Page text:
PMAD or PMH disorders are one in the same. PMHD can occur during pregnancy, postpartum and up to a year postpartum, sometimes beyond. They are found throughout all cultures, ethnicities, ages, and at any income level. You may have heard about the baby blues which happens within a few days to 2 weeks postpartum. PMHD is more than just baby blues which go away on their own. PMHD are symptoms that are worsening or interfering with your daily life and requires the help of a medical professional. PMH disorders include depression, anxiety, obsessive-compulsive disorders (OCD), bipolar, posttraumatic stress disorder (PTSD), and psychosis.
Postpartum depression: 1 in 5 moms and 1 in 10 dads
Anxiety: 15-21% of pregnant women; approximately 10% of new dads
Postpartum PTSD: 9% of women
Psychosis: 1-2 in 1,000 women
OCD: approximately 7%-11% of new moms
Bipolar: 22% of depressed postpartum women are suffering from bipolar depression.
In Michigan, 23,000 families are afflicted with PMAD yearly.
In 2017 - in approximately 3.8 million U.S. births, 443,383 women suffered from PMAD, with total societal cost for untreated PMAD at $14.2 billion.
YES! There are health professionals called psychiatric mental health nurse practitioners, clinical nurse specialists, psychiatrists, psychologists, and therapists that can provide the help you need. They may prescribe you a medication and/or psychotherapy.
Call your OB/GYN or primary care doctor for more information. If it is a mental health crisis (medical emergency), please call 911 or go to your nearest emergency room.
Postpartum Support International (PSI) is an excellent resource for help, guidance, and online resources
Visit https://www.postpartum.net/ for more information.
1-800-944-4773 #1 en Espanol or #2 for English
Text "Help" to 800-944-4773 Text en Espanol: 971-203-7773
You are not alone and you are not to blame. Help is available. You will get better. (PSI)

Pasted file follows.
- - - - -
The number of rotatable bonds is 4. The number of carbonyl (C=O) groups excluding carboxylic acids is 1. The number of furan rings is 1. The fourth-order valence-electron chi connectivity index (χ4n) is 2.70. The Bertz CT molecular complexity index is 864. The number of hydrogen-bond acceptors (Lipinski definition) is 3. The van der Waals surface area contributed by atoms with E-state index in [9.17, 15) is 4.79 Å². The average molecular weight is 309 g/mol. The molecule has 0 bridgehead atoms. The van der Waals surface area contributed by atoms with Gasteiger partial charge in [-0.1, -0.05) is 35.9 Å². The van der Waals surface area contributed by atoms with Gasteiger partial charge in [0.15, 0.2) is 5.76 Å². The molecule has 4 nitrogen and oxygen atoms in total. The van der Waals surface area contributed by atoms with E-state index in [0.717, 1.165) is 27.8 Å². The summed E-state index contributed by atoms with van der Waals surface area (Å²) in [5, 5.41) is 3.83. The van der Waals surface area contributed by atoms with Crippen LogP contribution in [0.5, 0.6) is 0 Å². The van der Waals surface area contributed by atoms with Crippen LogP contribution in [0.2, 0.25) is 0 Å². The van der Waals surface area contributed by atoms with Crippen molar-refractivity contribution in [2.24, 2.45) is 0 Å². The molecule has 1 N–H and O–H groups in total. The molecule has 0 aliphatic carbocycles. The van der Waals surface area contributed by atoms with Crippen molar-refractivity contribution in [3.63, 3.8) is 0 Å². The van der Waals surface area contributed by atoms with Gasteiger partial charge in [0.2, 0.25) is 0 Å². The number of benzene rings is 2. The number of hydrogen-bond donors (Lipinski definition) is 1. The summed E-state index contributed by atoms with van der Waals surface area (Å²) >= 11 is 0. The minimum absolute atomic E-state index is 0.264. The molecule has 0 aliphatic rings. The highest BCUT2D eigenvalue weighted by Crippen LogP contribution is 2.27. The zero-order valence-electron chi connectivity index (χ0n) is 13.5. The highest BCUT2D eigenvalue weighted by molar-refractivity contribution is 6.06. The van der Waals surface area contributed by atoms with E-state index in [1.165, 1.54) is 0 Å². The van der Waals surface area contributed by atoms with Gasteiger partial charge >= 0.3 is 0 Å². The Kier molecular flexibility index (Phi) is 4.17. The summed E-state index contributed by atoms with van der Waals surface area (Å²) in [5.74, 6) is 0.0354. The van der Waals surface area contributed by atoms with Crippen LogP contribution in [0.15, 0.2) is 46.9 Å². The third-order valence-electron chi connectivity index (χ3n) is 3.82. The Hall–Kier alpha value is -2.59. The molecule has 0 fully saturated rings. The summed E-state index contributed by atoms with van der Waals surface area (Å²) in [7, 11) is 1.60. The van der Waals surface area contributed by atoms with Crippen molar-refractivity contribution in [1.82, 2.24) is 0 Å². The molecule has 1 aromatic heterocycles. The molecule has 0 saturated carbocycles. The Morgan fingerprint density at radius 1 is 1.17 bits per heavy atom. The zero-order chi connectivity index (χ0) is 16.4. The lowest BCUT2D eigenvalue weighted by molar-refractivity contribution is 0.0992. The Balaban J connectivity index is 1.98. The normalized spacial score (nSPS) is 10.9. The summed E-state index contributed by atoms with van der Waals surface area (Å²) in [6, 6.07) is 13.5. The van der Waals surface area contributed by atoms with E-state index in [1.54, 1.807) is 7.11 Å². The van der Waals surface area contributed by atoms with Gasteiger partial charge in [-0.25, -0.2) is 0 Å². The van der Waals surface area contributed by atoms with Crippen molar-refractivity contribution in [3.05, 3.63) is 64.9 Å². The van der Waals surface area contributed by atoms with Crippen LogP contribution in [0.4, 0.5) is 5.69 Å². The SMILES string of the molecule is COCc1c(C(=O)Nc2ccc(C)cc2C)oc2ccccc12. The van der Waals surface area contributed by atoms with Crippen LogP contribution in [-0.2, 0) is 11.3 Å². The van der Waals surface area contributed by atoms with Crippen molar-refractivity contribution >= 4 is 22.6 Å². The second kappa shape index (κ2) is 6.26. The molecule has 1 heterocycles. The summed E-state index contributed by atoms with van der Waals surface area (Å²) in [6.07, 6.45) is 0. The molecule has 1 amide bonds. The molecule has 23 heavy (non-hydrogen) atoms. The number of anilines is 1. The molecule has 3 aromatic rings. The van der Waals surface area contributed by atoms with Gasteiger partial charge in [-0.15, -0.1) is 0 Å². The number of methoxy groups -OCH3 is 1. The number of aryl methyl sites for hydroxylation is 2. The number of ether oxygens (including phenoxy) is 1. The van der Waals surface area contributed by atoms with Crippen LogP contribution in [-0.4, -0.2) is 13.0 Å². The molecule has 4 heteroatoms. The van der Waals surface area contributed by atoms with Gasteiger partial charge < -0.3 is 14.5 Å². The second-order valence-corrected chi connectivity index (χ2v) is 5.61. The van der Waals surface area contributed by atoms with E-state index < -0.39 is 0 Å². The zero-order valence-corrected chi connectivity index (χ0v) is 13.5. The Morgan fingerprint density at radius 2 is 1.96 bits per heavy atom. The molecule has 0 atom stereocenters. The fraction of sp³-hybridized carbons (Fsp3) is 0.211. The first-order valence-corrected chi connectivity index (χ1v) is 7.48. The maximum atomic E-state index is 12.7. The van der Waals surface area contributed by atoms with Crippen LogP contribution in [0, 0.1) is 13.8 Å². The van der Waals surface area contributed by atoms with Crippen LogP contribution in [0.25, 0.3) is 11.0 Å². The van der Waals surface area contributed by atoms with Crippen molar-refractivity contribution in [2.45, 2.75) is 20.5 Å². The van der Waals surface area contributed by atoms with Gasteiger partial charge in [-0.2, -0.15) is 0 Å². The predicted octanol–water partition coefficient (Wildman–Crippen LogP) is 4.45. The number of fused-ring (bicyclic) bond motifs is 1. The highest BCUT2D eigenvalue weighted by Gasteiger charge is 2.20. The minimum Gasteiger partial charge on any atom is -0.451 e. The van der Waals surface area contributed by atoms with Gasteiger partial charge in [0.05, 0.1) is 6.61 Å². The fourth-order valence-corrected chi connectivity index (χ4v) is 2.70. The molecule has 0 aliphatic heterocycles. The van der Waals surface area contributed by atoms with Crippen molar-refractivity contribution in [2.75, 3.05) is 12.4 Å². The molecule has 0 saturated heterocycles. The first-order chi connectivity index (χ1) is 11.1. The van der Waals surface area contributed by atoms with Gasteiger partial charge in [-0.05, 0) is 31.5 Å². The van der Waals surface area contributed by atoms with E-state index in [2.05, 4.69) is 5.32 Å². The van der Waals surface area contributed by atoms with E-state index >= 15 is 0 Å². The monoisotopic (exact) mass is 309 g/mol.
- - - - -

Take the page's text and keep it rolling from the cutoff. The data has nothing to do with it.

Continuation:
National Maternal Mental Health Hotline (US only)
988 Suicide and Crisis Hotline OR 911
Often a mom will not disclose her symptoms in fear that the people around her will think that she is going to harm her baby, or is not capable of being a mother. Many moms will associate postpartum depression or anxiety, with the news stories where we see postpartum psychosis, which affects 0.1% - 0.2% of new mothers.
Postpartum. anxiety and depression are much more common and prevalent, affecting 1 in 5 new mom's. Many of these mom's are hyperaware of any harm coming to her baby, and why she may experience increased anxiety and OCD related to the safety of her baby. We are not hearing about it enough as there is still so much shame in mom's disclosing. Even though we know anxiety and depression after pregnancy is the number one complication of childbirth.
There is no one cause for perinatal mood and anxiety disorders. Women who develop depression or anxiety around childbearing have symptoms that are caused by a combination of psychological, social, and biological stressors and hormonal fluctuations. Developing a perinatal mood and anxiety disorder is not your fault. You did not do anything to “get” this. Know that you are not alone!
You can still experience symptoms related to a Perinatal Mood & Anxiety Disorder after the first year, especially if identification and treatment were delayed. Symptoms can be identified as early as pregnancy, or within the first year postpartum, but were not aware of what they may be experiencing as they were adjusting to having a new baby. It is often a spouse or family member that notices the mother is not acting quite like herself. Early intervention is key, and sometimes it takes an ongoing and frequent evaluation of symptoms by a nurse practitioner, psychiatrist, psychologist or therapist.
Sometimes unforeseen events may occur during labor and childbirth even with the best of care. Perhaps you felt a little different or just not yourself after a childbirth complication. Women may attribute traumatic childbirth to lack of control, communication, and emotional support, extreme fear, helplessness, unnecessary interventions, and inability to obtain desired interventions such as analgesia.
Trauma is a subjective report from the woman’s interpretation of the experience or event, which may or may not result in a PTSD diagnosis. Majority of women are able to process through their trauma, especially with help; only 3% - 9% are diagnosed with postpartum PTSD. Factors that contribute to postpartum PTSD include postpartum depression, subjective interpretation of birth experience, depression in pregnancy, operative birth, fear of childbirth, PTSD history, and lacking social support especially after a traumatic birth. Reaching out to family, friends, healthcare providers, and support groups are a great way to find that social support!